The following link, see here, connects to a video clip from the Republican presidential debate in Ames, Iowa last night. In it, Rep. Ron Paul of Texas—regularly one of the very few members of Congress to vote consistently against Iran sanctions legislation—explains very succinctly what is wrong with America’s Iran policy. He addresses sanctions squarely, describing them as the product of “pretend free traders” and noting that, among other things, when America sanctions countries it is “more likely to fight them” down the road. He goes on to note that there is no evidence Tehran is working on fabricating nuclear weapons and that, even if there were, it faces real and legitimate security threats in its immediate environment (including from the United States). And if that were not enough for a startling dose of realism and good sense in a forum where little of that is expected, Dr. Paul suggests that, even if the Islamic Republic got a nuclear weapon, it would not be that big a problem. He concludes by observing that, if Americans want “a policy of peace”, that means “free trade, stay out of their internal business, don’t get involved in these wars and just bring our troops home.”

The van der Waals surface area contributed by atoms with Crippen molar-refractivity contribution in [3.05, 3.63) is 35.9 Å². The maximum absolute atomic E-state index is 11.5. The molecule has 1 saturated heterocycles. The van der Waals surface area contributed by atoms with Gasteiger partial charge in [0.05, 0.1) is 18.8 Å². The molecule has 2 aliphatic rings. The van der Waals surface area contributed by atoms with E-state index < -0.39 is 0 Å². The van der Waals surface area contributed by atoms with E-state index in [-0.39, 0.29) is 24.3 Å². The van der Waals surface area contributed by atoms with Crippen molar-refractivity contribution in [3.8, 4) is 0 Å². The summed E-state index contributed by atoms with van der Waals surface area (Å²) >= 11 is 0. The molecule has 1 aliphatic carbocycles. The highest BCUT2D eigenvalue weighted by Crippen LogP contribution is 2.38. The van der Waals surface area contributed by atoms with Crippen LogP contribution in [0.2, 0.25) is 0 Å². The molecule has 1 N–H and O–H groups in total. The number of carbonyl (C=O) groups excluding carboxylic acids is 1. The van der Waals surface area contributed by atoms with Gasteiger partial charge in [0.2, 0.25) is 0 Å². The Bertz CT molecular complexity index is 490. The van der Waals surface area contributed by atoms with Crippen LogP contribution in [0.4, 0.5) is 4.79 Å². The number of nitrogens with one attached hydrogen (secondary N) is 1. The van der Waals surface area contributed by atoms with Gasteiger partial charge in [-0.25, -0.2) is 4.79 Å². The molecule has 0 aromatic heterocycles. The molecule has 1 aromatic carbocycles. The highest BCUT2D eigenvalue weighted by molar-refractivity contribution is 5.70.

That was all way too much for former Senator Rick Santorum of Pennsylvania, who, as you will see, interrupts the proceedings after Dr. Paul has finished to demand an opportunity to respond. Santorum—who, at this point, is much more reflective of elite Republican opinion on the issue than Paul—declares that “Iran is a country that has been at war with us since 1979”, and accuses the Islamic Republic of “killing more American men and women in uniform in Iraq and Afghanistan than the Iraqis and Afghanistans have…than the Afghanistanis [sic] have”.
Dr. Paul does not miss a beat, pointing out that “the Senator is wrong on his history. We’ve been at war in Iran for a lot longer than ’79. We started it in 1953 when we sent in a coup, installed the Shah, and the reaction—the blowback—came in 1979. It’s been going on and on because we just don’t mind our own business. That’s our problem”.
Unfortunately, the video clip does not include Senator Santorum’s rejoinder, several minutes later in the debate. We provide it here:
“[Dr. Paul] sees it exactly as Barack Obama sees it. That we have to go around and apologize for the fact that we’ve gone out and exerted our influence to create freedom around the world. I don’t apologize for that. I don’t apologize for the Iranian people being free for a long time, and now they’re under a malocracy [sic]…”
This strikes us as a new low in America’s Iran debate: to describe the period between 1953 and 1979 as a period of “the Iranian people being free for a long time”, because America went out “and exerted our influence”. But, we may go lower still. Texas Governor Rick Perry is set to declare his candidacy for the Republican nomination tomorrow. ForeignPolicy.com reports, see here, say that Perry’s foreign policy and national security briefings are being organized by former Defense Secretary Donald Rumsfeld and feature such Iraq war masterminds as Doug Feith and Bill Luti. Dr. Paul has his work cut out for him.
–Flynt Leverett and Hillary Mann Leverett